Themes and Symbolism in The Farming of Bones
The use of symbolism is evident in the entire novel, which offers the simple language a complex description and understanding. Even though the novel appears simple to understand, the audiences’ interpretation is further complicated by the recurrent symbolism. Apart from symbolism, Edwidge also addresses various themes that replicate the state of the society. Some of the critical aspects that he prioritizes include race, tyranny, loss, identity, and colonization. Through the themes, the novel passes some crucial information concerning people and their way of life, the vices that inflict pain among several members of the contemporary community. The pair can be the best of themselves, which is not the case in real life situation. While it might sound oxymoron, the contrast between real life and dreams encompasses the two protagonists.
Besides, dreams can be seen to be an escape from reality, implying that the sharing of dreams between Sebastien and Amabelle functions as an escape. Even though the two share their willingness to escape, the main question revolves around what they are escaping, which might be their past, present or future (Danticat 2). The introduction of the escape imagery at the beginning of the novel serves to prepare readers for the escapes Sebastien and Amabelle make towards the end of novel. While Amabelle cherishes her Haitian origin, her move of going back to the Dominican Republic implies that she is renewing her past links and hope. Her entrance into the river suggests that Amabelle is neither a Haitian nor a complete Dominican but her residence exists in between the two nations.
Moreover, Islam (22) hold that her positioning between the two countries also shows that there is some effort to enhance integration between Haiti and the Dominican Republic. Consequently, there can as well be an interpretation of a desire to have a borderless territorial land encompassing the two nations. As a result, Danticat’s main character in the novel is represented as a therapist. Thus, the narrative that Amabelle explores defines and influences the path towards goodwill resulting in a world that has neither hatred nor colonial interference. Furthermore, greater part of the novel addresses racial prejudice since the Parsley Massacre was incited on racial lines. The aspect of racism is manifested through the viewpoint of Amabelle, an ethnic Haitian with experience in the Dominican culture (Dhar 3).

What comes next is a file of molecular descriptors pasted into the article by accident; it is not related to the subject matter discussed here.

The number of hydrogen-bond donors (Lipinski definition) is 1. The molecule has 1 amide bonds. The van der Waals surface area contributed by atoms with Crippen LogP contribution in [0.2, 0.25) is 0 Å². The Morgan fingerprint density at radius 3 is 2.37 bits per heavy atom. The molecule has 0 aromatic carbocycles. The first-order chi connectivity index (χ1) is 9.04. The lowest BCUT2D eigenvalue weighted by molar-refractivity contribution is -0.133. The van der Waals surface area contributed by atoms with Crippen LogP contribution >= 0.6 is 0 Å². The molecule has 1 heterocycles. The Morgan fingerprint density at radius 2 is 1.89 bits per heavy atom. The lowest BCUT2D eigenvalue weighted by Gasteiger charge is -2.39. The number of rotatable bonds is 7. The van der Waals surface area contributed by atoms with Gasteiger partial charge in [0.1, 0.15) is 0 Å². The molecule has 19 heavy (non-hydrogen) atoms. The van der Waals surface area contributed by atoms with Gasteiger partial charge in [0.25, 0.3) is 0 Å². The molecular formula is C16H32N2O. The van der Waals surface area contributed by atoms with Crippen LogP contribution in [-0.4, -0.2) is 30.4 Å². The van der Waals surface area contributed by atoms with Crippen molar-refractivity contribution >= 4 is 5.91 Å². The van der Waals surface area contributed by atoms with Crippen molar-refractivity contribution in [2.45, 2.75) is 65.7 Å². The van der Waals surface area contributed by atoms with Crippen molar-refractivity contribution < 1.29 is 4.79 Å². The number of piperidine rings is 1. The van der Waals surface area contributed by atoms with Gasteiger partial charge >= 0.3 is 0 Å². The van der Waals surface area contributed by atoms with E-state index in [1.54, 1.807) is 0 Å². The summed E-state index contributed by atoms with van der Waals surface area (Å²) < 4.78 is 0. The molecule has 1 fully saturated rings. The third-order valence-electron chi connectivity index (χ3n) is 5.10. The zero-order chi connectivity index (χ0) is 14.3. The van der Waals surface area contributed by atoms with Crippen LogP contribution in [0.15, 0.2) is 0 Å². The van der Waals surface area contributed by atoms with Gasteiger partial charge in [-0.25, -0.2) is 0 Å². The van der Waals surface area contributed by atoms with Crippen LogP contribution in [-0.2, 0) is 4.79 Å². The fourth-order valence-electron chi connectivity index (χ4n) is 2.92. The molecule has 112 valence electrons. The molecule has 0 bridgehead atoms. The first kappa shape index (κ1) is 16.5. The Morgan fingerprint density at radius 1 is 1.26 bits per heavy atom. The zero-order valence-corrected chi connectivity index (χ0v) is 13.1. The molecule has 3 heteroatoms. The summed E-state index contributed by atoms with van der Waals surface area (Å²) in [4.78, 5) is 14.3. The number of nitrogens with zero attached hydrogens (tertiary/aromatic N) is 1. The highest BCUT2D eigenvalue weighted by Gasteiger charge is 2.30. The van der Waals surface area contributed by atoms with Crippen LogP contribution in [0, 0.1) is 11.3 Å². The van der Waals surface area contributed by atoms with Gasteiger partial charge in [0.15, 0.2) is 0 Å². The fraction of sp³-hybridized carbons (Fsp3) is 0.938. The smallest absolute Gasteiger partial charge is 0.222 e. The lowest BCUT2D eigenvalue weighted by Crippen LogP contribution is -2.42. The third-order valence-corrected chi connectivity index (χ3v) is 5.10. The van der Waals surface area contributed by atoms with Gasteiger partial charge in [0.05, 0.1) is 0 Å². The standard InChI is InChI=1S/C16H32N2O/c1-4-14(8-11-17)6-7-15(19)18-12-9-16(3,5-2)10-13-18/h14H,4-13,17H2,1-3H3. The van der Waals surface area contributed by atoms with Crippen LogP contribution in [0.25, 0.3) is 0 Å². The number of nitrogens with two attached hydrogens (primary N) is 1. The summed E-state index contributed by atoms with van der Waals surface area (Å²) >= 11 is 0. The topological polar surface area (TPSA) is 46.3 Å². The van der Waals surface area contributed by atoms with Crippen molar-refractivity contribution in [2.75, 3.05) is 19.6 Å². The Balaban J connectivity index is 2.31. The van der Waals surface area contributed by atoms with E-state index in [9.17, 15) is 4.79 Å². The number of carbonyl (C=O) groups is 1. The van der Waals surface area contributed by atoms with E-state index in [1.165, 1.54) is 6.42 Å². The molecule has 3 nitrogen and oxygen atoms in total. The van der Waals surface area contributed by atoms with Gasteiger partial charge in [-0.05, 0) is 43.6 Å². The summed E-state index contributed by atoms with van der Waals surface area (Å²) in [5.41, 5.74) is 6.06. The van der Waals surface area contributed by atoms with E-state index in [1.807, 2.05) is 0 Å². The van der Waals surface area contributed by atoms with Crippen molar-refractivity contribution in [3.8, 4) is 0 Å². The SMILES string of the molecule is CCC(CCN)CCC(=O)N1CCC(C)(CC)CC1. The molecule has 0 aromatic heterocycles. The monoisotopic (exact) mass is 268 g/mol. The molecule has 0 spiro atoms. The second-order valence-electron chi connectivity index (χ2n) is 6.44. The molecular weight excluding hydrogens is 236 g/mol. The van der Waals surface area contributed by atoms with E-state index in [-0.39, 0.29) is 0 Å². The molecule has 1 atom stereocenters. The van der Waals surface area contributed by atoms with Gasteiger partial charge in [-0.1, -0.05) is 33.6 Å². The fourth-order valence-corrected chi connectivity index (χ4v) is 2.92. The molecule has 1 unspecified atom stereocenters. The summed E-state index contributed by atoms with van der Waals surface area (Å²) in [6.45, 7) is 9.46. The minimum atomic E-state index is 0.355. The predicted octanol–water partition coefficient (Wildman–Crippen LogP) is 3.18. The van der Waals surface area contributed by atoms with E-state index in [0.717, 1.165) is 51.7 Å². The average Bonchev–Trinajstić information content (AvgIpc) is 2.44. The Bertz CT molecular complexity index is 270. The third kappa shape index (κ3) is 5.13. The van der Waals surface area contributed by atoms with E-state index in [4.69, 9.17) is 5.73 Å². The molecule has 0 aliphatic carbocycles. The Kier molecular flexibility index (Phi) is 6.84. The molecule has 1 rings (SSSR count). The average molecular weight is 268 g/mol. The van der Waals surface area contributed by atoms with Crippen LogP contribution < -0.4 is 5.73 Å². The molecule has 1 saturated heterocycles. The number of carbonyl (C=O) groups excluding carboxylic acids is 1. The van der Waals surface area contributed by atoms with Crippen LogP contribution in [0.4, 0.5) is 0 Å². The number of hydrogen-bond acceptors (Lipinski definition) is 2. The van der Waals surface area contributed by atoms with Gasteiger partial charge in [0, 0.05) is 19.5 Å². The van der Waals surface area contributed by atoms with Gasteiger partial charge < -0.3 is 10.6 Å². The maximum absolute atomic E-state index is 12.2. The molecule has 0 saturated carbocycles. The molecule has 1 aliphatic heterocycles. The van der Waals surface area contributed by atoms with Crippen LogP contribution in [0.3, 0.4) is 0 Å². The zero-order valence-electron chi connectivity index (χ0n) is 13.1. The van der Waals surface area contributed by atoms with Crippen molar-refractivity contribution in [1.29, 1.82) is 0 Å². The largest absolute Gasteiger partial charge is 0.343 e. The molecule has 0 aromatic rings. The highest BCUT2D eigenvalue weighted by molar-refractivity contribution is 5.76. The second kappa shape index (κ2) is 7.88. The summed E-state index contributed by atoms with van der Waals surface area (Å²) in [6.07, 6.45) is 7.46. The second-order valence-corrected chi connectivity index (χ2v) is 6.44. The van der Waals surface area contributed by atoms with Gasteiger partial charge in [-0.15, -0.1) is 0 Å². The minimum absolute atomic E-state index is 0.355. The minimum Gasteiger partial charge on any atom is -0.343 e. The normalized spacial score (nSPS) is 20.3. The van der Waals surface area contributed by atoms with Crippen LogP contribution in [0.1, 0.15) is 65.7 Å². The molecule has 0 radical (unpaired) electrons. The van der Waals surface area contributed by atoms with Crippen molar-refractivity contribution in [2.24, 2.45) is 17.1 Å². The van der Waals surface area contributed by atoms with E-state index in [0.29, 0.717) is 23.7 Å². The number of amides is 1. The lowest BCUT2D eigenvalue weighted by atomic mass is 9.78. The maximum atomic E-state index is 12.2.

She gained more knowledge about Dominicans from her long spell of work in the Dominican soil. However, everything changes when her skin color betrays her, forcing her to abandon the lifestyle she cherished, part with Sebastien as well as being compelled to experience a deceitful expedition. Haitians only resided in the Dominican Republic for purposes of work in the sugarcane plantations that demanded unpleasant conditions, which replicates “the farming of bones” moniker. Edwidge Danticat addresses various concepts that were relevant to the ideal society at the time. Issues such as racial segregation signify the level of impunity that characterized the society. Moreover, Danticat also examines matters surrounding loss and colonization. The tyrannical rule of Rafael Trujillo is blamed for the pain and suffering of many individuals.
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